Available on IBM z16: Future-Proof Digital Signatures with a Quantum-Safe Algorithm Selected by NIST

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How IBM z16 positions you to begin using quantum-safe cryptography.

With IBM z16, application developers can preserve the future integrity of critical documents by implementing dual-signing schemes using the lattice-based cryptographic algorithm CRYSTALS-Dilithium, selected by NIST for standardization.

On July 5, 2022, after six years of development and evaluation, the U.S. National Institute of Standards and Technology (NIST) selected the first group of cryptographic tools that are designed to withstand attacks posed by future quantum computers. The four selected cryptographic algorithms will become part of NIST’s post-quantum cryptographic standard, expected to be finalized in about two years. IBM Research has a long and illustrious history in creating and implementing cryptography, and we are very proud that three of the four chosen standards were developed by IBM along with partners from industry and academia.

The algorithms are designed for two of the main tasks for which public-key cryptography is typically used — public key encapsulation (which is used for public-key encryption and key establishment) and digital signatures (which are used for identity authentication and non-repudiation):

  • For public-key encryption and key-establishment, the key encapsulation mechanism (KEM) NIST selected is the CRYSTALS-Kyber algorithm. CRYSTALS-Kyber is the primary algorithm in the KEM category.
  • For digital signatures, NIST selected three algorithms: CRYSTALS-Dilithium, FALCON and SPHINCS+ (read as “Sphincs plus”). CRYSTALS-Dilithium is the primary algorithm in the signature category. Three of these selected algorithms are based on a family of math problems called structured lattices, while SPHINCS+ is based on hash functions.

This announcement marks an important milestone in data security. In an earlier blog post, we examined the impact quantum computers are expected to have on today’s modern cryptographic algorithms and the steps enterprises should be taking today as they prepare to adopt new quantum-safe standards. IBM z16 is designed to help you stay ahead of quantum threats, leveraging CRYSTALS-Kyber and CRYSTALS-Dilithium as the underpinnings of its key encapsulation and digital signature capabilities. Let’s examine digital signatures in greater detail and how quantum-safe cryptographic algorithms on IBM z16 can help you prepare for a quantum-safe future.

For more information about the NIST post-quantum cryptography standardization project, check out: "IBM scientists help develop NIST’s quantum-safe standards."

What are digital signatures?

Signatures can take many forms, from wax seals on envelopes to autographs on memorabilia. Electronic signatures use computers to authenticate the signatory and certify the integrity of the document, and in most countries, they are as legally binding as their ink-based counterparts. Laws such as the E-Sign Act and Uniform Electronic Transactions Act (UETA) in the U.S. and the Electronic Identification and Trust Services Regulation (eIDAS) in Europe have designated electronic signatures as legal, trusted and enforceable, though a few types of documents — such as wills — cannot be signed electronically.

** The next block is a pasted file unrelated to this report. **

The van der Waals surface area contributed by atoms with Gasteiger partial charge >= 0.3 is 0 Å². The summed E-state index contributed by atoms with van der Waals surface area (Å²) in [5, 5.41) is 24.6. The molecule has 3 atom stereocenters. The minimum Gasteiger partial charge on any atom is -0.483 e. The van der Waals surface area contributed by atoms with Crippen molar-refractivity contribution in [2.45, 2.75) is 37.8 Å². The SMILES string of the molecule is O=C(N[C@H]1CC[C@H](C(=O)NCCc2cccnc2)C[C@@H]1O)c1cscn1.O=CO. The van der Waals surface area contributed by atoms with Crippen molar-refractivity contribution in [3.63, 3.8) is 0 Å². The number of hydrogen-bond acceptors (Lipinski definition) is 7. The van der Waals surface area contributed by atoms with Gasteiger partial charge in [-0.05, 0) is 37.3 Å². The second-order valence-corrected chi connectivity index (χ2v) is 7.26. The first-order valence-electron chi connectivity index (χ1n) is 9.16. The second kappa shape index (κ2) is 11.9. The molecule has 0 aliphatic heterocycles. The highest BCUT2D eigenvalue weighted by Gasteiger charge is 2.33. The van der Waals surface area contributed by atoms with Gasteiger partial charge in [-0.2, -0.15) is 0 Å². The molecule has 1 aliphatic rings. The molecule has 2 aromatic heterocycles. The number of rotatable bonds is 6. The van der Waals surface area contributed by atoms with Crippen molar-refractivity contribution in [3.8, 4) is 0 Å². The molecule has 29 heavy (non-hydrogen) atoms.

There is more to digital signatures than meets the eye. Digital signatures are a kind of electronic signature with advanced features that keep them compliant and secure using cryptography. At a high-level, when creating a digital signature, the sender first generates a public-private key pair and shares the public key with others. The public and private key are different but mathematically related. The sender then generates the digital signature for the message using the private key. When the recipient receives the message and the digital signature, the recipient verifies the sender’s signature using the sender’s public key — verifying the integrity of the message. Because the signature relies on the sender’s private key, only the sender can create this digital signature. Verification of the digital signature can be done by anyone because the sender’s public key is used for verification, and it is not a secret.

During the COVID-19 pandemic, as countries around the world entered lockdown, the possibility for “wet” signatures using pen and paper became nearly impossible. The pandemic has driven up the use of digital technologies like e-signatures, enhanced authentication and smart digital forms to facilitate digital government and business. Digital signatures have emerged as the new normal and the pace of adoption is unlikely to slow down. According to a recent report from Markets and Markets, the global digital signature market size is projected to grow at a compound annual growth rate (CAGR) of over 33% — from USD 4.0 billion in 2021 to USD 16.8 billion by 2026.